Facebook has launched the ‘News’ tab on its mobile app which directs users to unbiased, curated articles from credible sources in a bid to publicly combat fake news and help restore trust in its own brand.
Large US Cities For Now
The ‘News’ tab on the Facebook mobile app, which will initially only be available to an estimated 200,000 people in select, large US cities, is expected by Facebook to become so popular that it could attract millions of users.
The News tab will attempt to show users stories from local publishers as well as the big national news sources. The full list of publishers who will contribute to the News tab stories has not yet been confirmed, although online speculation points to the likes of (U.S. publishers initially) Time, The Washington Post, CBS News, Bloomberg, Fox News and Politico. It has not yet been announced when the service will be available to UK Facebook users. It has been reported that Facebook is also prepared to pay many millions for some of the content included in the tab.
Facebook has been working hard to restore some of the trust lost in the company when it was found to be the medium by which influential fake news stories were distributed during the UK Brexit referendum, the 2017 UK general election, and the U.S. presidential election. There is also the not-so-small matter of 50 million Facebook profiles being shared/harvested (in conjunction with Cambridge Analytica) back 2014 in order to build a software program that was used to predict and generate personalised political adverts to influence choices at the ballot box in the last U.S. election.
Facebook CEO, Mark Zuckerberg, was made to appear before the U.S. Congress in April to talk about how Facebook is tackling false reports, and even recently a video that was shared via Facebook (which had 4 million views before being taken down) falsely suggested that smart meters emit radiation levels that are harmful to health. The information in the video was believed by many even though it was false.
Helping Smaller Publishers Too
Also, Facebook acknowledges that smaller news outlets have struggled to gain exposure with its algorithms, and that there is an opportunity to deliver more local news, personalised news experiences, and more modern digital-age, independent news. It is also likely that, knowing that young people get most of their news from online sources but have been moving away to other platforms, this could be a good way for Facebook to retain younger users.
Working With Fact-Checkers
Back in January, for example, Facebook tried to help restore trust in its brand and publicly show that it was trying to combat fake news by announcing that it was working with London-based, registered charity ‘Full Fact’ who would be reviewing stories, images and videos, in an attempt to tackle misinformation that could “damage people’s health or safety or undermine democratic processes”.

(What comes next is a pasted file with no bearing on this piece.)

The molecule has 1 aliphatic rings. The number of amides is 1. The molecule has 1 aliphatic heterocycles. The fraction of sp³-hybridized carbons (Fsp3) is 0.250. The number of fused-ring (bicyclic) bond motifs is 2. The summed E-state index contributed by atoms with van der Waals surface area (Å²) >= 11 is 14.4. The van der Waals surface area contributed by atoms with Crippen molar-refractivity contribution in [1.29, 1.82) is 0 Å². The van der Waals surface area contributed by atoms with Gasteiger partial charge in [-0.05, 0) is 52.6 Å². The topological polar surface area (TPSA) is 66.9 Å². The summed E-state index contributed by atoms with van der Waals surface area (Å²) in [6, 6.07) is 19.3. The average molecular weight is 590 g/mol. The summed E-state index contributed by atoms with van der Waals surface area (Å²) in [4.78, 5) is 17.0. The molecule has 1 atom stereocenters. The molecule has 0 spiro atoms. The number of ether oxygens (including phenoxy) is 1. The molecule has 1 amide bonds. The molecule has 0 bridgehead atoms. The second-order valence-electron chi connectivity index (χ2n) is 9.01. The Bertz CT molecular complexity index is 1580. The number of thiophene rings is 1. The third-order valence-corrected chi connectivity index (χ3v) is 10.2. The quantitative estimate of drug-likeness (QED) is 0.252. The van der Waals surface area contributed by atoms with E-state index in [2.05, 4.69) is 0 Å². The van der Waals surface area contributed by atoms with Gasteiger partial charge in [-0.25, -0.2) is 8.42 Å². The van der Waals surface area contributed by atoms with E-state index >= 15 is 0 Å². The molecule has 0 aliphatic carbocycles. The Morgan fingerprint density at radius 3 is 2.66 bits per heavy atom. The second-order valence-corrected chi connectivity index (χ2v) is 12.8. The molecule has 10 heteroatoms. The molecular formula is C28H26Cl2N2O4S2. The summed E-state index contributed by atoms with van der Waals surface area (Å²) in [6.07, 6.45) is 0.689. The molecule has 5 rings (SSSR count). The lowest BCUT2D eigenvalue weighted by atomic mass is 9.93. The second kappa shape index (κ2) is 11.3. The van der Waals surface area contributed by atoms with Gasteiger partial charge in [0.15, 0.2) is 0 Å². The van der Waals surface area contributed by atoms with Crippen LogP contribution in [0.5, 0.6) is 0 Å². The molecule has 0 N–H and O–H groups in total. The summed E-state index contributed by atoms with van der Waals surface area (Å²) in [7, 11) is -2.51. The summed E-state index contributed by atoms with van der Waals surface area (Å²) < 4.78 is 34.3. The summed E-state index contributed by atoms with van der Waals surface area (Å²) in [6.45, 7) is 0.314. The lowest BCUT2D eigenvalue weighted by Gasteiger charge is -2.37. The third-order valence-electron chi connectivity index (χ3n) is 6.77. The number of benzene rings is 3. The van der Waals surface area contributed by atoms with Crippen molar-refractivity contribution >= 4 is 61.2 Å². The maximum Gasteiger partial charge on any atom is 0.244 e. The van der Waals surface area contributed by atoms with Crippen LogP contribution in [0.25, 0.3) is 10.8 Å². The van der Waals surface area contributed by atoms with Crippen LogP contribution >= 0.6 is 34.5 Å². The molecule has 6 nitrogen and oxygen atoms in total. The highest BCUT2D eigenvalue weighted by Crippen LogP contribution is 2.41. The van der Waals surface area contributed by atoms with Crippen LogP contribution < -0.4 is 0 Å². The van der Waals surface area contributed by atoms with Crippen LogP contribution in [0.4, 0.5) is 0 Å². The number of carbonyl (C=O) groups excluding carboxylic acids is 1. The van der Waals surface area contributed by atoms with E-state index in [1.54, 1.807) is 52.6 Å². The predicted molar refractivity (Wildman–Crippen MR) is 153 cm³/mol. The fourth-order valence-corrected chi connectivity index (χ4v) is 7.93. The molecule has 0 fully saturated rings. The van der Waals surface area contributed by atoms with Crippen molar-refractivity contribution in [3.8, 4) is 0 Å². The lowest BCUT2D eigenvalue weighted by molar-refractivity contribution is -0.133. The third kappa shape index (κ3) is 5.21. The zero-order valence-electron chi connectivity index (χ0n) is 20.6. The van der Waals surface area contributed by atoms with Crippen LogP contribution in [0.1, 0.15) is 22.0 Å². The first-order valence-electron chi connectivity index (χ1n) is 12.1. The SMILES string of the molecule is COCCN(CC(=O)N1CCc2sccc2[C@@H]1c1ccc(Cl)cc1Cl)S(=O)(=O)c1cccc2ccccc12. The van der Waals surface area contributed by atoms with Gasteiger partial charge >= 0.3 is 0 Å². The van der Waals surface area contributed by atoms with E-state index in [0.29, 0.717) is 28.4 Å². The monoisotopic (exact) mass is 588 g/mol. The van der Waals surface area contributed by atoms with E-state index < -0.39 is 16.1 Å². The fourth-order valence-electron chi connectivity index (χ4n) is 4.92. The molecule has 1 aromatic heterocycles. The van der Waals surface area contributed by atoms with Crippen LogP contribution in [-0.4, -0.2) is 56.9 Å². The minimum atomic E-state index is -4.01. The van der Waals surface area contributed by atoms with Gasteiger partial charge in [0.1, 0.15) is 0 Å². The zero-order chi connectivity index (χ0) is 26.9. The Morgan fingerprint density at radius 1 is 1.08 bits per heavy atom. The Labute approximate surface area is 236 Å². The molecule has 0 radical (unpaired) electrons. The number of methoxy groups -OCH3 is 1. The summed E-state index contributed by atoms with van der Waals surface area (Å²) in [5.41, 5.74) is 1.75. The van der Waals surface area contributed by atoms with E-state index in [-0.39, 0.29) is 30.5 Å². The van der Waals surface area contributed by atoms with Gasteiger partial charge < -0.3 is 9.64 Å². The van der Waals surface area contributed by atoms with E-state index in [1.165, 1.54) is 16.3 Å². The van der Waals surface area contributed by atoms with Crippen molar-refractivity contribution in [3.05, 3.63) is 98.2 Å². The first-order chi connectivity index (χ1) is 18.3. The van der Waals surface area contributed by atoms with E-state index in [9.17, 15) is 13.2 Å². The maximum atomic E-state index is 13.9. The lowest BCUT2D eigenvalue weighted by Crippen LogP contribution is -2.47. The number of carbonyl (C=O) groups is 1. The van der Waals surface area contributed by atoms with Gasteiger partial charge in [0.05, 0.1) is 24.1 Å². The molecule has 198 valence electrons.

The News tab will also allow users to see a personalised selection of articles, the choice of which is based upon the news they read. This personalisation will also include the ability to hide articles, topics and publishers that users choose not to see.
The Human Element
One of the key aspects of the News tab service that Facebook sees as adding value, keeping quality standards high, and providing a further safeguard against fake news is that many stories will be reviewed and chosen by experienced journalists acting as impartial and independent curators. For example, Facebook says that “Unlike Google News, which is controlled by algorithms, Facebook News works more like Apple News, with human editors making decisions.”
Not The First Time
This is not the first time that Facebook has tried offering a news section, and it will hopefully be more successful and well-received than the ‘Trending News’ section that was criticised for bias in the 2016 presidential election and has since been phased out.
What Does This Mean For Your Business?
Only last week, Mark Zuckerberg found himself in front of the U.S. Congress answering questions about whether Facebook can be trusted to run a new cryptocurrency, and it is clear that the erosion of trust caused by how Facebook shared user data with Cambridge Analytica and how the platform was used to spread fake news in the U.S. election have cast a long shadow over the company. Facebook has since tried many ways to regain trust e.g. working with fact-checkers, adding the ‘Why am I seeing this post?’ tool, and launching new rules for political ad transparency.
Users of social networks clearly don’t want to see fake news, the influences of which can have a damaging knock-on effect on the economic and trade environment which, in turn, affects businesses.
The launch of this News service with its human curation and fact-checking could, therefore, help Facebook kill several birds with one stone. For example, as well as going some way to helping to restore trust, it could increase the credibility of Facebook as a go-to trusted source of quality content, enable Facebook to compete with its rivals e.g. Google News, show Facebook to be a company that also cares about smaller news publishers, and act as a means to help retain younger users on its platform.